What does occasionally cause problems, however, is piglet diarrhoea -especially during the first week after farrowing. All sows receive preventive immunisation against E. coli prior to farrowing. As a specific safeguard against clostridia (types A and C have both been detected in the herd), it has for many years been the practice to give the piglets a penicillin preparation immediately after farrowing and then again 12 hours later. "In spite of this, there is always the odd litter where piglets are affected by diarrhoea", says Karin Schnabel. "In the past, the only remedy was an injection of antibiotic plus an additional electrolyte solution to prevent their tiny, weakened bodies from rapidly dehydrating." It was found, however, that absorption of the conventional electrolyte solutions was usually unsatisfactory. The situation has changed over the past 18 months or so. "Now, with Suiferm plus we have access to a highly effective remedy for diarrhoea in the form of a dietetic drink, which in the large majority of cases dispenses with the need for additional antibiotic therapy", reports Karin Schnabel. And yet she was initially sceptical when her vet gave her several trial packs of the new, not exactly cheap preparation, which in addition to electrolytes and glucose also contains probiotic lactic-acid bacteria. "After all," she comments, "how often nowadays do you see miracle drugs advertised that don't deliver anywhere near what they promise. But it really was amazing how quickly the new product took effect". According to Ms Schnabel, this aromatic dietetic drink, which has the colour of cocoa and the consistency of coffee cream, was very palatable to the piglets and its effect is visible after just one day of treatment, even in animals with fairly severe diarrhoea. In Wolfsbehringen this dietetic drink is now given as a matter of course over a three-day period to all litters that are observed to be displaying initial signs of neonatal diarrhoea. On average, 10-15% of all litters fall into this category. "The piglets now recover far more quickly; they are livelier, plumper and reach good weights at weaning. And the usual dip in performance is largely offset", she emphasises. The weaning weights after the 4-week suckling period are consistently between 8.9 and 9.3 kg per piglet. According to Ms Schnabel, the health of the weaning groups is very stable and homogeneous - which also has a positive effect in the flat deck. Here the daily weight gains recorded during the 6-week rearing period average 485 g, with a mortality rate of under one per cent. Karin Schnabel proceeds to point out further benefits of this method of treating diarrhoea. For example, it avoids the stress (for man and animal) of treating individual animals by injection. In addition, the product is said to be easy to handle and there is no question of promoting resistance. "Also Suiferm plus is not subject to documentation requirements, which on a fairly large farm like ours saves both the vet and the farm manager a lot Position bowls correctly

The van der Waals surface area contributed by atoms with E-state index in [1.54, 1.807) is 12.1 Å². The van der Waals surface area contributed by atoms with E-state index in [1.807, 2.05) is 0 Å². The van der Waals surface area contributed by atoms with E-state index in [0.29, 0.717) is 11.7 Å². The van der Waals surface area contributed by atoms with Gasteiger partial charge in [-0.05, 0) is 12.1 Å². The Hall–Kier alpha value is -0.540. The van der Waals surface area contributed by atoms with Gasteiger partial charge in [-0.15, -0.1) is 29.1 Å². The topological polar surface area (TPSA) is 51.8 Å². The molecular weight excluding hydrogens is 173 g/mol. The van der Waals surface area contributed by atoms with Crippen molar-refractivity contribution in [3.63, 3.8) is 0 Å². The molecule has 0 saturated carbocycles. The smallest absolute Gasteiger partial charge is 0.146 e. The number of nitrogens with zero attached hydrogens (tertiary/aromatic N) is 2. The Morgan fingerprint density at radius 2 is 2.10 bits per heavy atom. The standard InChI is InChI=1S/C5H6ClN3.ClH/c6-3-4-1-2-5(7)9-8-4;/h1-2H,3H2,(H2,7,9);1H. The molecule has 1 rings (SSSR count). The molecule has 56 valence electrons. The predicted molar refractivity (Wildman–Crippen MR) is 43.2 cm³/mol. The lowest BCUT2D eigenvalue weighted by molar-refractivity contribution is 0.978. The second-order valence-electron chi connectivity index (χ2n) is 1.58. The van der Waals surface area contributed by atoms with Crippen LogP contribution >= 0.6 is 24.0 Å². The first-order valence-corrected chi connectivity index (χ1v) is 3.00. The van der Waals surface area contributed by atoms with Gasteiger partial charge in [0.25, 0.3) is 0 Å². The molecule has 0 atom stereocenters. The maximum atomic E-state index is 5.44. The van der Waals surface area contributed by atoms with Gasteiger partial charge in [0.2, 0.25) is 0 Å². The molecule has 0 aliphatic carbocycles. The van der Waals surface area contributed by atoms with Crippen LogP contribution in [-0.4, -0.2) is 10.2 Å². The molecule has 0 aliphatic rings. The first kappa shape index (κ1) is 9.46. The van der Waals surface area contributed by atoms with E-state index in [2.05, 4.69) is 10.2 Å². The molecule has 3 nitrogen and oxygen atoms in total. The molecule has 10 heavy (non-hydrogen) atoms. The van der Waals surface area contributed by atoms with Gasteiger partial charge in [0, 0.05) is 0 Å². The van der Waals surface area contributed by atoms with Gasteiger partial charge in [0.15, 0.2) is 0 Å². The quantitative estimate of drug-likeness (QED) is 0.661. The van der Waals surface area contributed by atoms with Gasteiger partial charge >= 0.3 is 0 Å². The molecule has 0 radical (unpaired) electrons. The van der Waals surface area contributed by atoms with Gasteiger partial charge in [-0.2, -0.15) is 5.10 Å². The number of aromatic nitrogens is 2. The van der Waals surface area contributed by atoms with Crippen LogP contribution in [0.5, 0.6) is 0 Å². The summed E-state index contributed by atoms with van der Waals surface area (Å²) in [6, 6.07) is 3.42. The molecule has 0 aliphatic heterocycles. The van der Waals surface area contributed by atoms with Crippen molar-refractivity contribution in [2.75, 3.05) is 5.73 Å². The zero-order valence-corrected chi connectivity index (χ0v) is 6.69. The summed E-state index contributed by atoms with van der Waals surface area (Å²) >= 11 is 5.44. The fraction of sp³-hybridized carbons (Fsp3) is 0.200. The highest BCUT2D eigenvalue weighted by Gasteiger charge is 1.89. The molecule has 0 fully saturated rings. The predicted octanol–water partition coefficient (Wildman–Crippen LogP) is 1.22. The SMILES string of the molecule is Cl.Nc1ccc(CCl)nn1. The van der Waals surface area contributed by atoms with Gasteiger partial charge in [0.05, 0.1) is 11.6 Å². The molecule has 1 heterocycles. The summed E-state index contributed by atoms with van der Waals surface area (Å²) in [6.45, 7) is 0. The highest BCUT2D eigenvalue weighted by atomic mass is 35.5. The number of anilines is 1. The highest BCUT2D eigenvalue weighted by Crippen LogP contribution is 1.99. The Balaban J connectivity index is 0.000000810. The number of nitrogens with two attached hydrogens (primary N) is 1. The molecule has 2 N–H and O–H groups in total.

It has been found worthwhile to administer the dietetic drink in bowls that have a relatively low rim, which makes them easier for the smaller piglets, in particular, to reach. "With this in mind, the manufacturer, Chevita, has developed a special bowl, which is supplied free of charge, via the vet, with every pack of the dietetic drink", says Ms Schnabel. Affected litters are each given around a quarter of a litre of this special drink twice a day, morning and evening. "The important thing is to position the bowls close to the piglet nest", she stresses. Over 500 litters in Wolfsbehringen have now been treated with the new diarrhoea product since October 2002. "In view of its excellent efficacy, we are happy to recommend this new treatment concept", says Ms Schnabel. In farms with more severe diarrhoea problems, it might even make sense to use the dietetic drink prophylactically in every litter. Indeed, last summer - when an above-average number of litters were struck by diarrhoea - they themselves treated two entire farrowing groups in this manner, she reports. And what about the cost of using the dietetic drink? Karin Schnabel estimates this at between EUR 1.50 and 2.00 per litter treated. When extrapolated to the total number of piglets reared on the farm, this gives a cost of around six to seven cents per piglet. "If you consider the effect obtained, this is money well spent", she concludes. N° 1: Karin Schnabel has plenty to laugh about: problems with piglet diarrhoea have now practically been eliminated. N° 2: The nursing sows in Wolfsbehringen are intensively managed with the piglets. The reward is low mortality. N° 3: The modernised unit houses around 1,100 sows with a high health